To top it off, I need to get crackin on this month’s read for book club. Ahhh!

Reading in 2010: The Road

I’m not sure how to describe this one. I love when authors give you short “snapshot” paragraphs that describe action or thought. This book was chock full of that. The narrative was diced into tiny sections too-making this the perfect pickup-putdown book. The dialogue was sparse and poignant. The landscape was bare and burned.

If you aren’t familiar with the story, here’s a brief synopsis: A father and son are wandering across a burned and desolate country in the future. There are very few people left, just bands of thieves and not too many “good guys”. Every aspect of civilization is gone, burned, and looted. The father and son are journeying to the coast, because they believe it is warmer there and there is a “good guy” community there which they can join. This book is their tale of scavenging and wandering, and wondering what it is that makes life worth living.

I wouldn’t necessarily recommend this book to anyone and everyone. It was slow at times, and at points very graphic and disturbing. Nevertheless, I’m glad I read it. I enjoyed the author’s style and the overall story. The movie is out, but I’m not sure if I’d like to see it. There are a few scenes that would really disturb me to see on film. Overall, it was a good read!

mismash, hodgepodge, conglomeration

Not much to do here. Might as well write. Right?

I can’t decide if I’m actually hungry, or if I’m just bored and want to eat. Know what I mean? I eat when I’m bored. I love food. Almost all food. There are very few things that I don’t like. I don’t like pickles or cantaloupe or sushi. But I’ve only tried sushi once. I’d be willing to give it another try.

This morning I watched a clip on youtube of the last 8ish minutes of The Boy in the Striped Pyjamas. I can’t get it out of my mind. It’s horrible-horrifying. If you haven’t read that book, or any books on the Holocaust, I suggest that you do so. Yes, the details are disturbing and they haunt you. But I believe that it is so important to know, to remember. Don’t those millions of people deserve to be remembered? Even if it is through a fiction story. Same goes for Sarah’s Key, which I blogged about here.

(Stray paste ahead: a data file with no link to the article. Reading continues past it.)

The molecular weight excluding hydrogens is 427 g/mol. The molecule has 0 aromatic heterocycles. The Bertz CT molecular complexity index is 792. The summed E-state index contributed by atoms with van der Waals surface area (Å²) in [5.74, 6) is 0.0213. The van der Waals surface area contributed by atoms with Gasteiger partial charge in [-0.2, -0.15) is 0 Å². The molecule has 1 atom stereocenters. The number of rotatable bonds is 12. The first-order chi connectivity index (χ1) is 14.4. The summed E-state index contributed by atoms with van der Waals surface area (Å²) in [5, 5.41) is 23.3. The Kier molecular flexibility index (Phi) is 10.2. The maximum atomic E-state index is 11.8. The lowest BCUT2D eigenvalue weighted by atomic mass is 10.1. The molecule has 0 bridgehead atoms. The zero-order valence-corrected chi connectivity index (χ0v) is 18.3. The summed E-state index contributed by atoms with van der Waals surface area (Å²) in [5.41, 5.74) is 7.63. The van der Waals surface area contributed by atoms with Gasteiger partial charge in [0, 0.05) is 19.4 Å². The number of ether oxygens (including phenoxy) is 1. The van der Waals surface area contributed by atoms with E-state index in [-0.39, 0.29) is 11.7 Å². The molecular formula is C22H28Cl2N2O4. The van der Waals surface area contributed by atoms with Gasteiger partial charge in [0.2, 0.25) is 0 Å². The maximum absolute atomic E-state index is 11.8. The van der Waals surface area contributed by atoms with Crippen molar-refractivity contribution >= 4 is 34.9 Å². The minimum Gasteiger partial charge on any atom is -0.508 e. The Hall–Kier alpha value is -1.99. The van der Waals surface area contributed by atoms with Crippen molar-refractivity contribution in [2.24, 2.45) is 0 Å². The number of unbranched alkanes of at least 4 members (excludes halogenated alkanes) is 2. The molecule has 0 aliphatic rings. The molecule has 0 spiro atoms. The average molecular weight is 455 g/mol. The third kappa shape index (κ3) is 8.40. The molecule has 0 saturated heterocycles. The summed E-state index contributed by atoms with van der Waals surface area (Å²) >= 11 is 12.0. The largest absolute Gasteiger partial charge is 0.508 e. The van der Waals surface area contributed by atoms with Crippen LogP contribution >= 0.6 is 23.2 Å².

Onto something happy. This morning Sophie walked, holding onto my fingers, all the way down the hall to her room and back out to the living room. She’s on her way! She doesn’t yet stand unassisted, so I know that walking isn’t imminent, but every little thing she does makes me so excited and proud. I love her 🙂

I have now started The Road by Cormac McCarthy. It’s slow, but interesting and good. I like the writing and the story is growing on me. I found it in my coworker’s office one day and when I asked her if I could borrow it she said that it didn’t belong to her. She said I could just take it. But I’ll return it because I need another book like I need a hole in my head.

LOST is on tonight 🙂 I’ve been digging this LOST blog. I think it gives a good account of what happened (plus some amusing commentary) plus the author’s overall rating of the episode. I’m a huge dork.

Steph and I ran 9 miles on Sunday and we’re planning on doing 11 this weekend. Our race is in less than 2 weeks! Yikes! Sophie and I went for a walk yesterday morning to give my legs a little rest, and then this morning was so cold and miserable that I wasn’t about to take her out. I plan to run a few miles when I get home from work today, and happily the sun is just now peeking through the clouds.

Reading in 2010: Sarah’s Key

This book was really good. Historical fiction, detailing the Vel d’Hiv round up of Jewish families in Paris in July 1942. How appropriate since Sunday was Holocaust Remembrance Day.

The book flips back and forth between Sarah, a 10-year old Jewish girl in 1942, and Julia, an American journalist living in present-day Paris. Eventually, Julia uncovers a link between her in-laws and Sarah’s family, which has been a source of hidden shame and guilt for years.

Definitely recommend this book to the historical fiction lovers out there.

Reading in 2010: The Blind Side

I’ve been flying through books lately. Admittedly, they’ve all been easy reads. And to admit a little more….sometimes I skim pages or even whole chapters!

That’s exactly how I got through this book so fast. There was a whole bunch of stuff in the beginning which I would summarize like this: blah blah blah fooootttbaalllll blah some guy got hurt blah blah left tackle becomes a high paid position blah blah blah.

Thus, I “read” about 150 pages in one day. Haha! I enjoyed the story of Michael Oher and the Touhys, but looking back I ended up skipping a lot of the book because it was boring and too football-y.

So, my advice to you is this: rent the movie! Kev and I rented it this weekend and thought it was pretty good. Not as amazing as everyone gushed about it, but still, pretty good.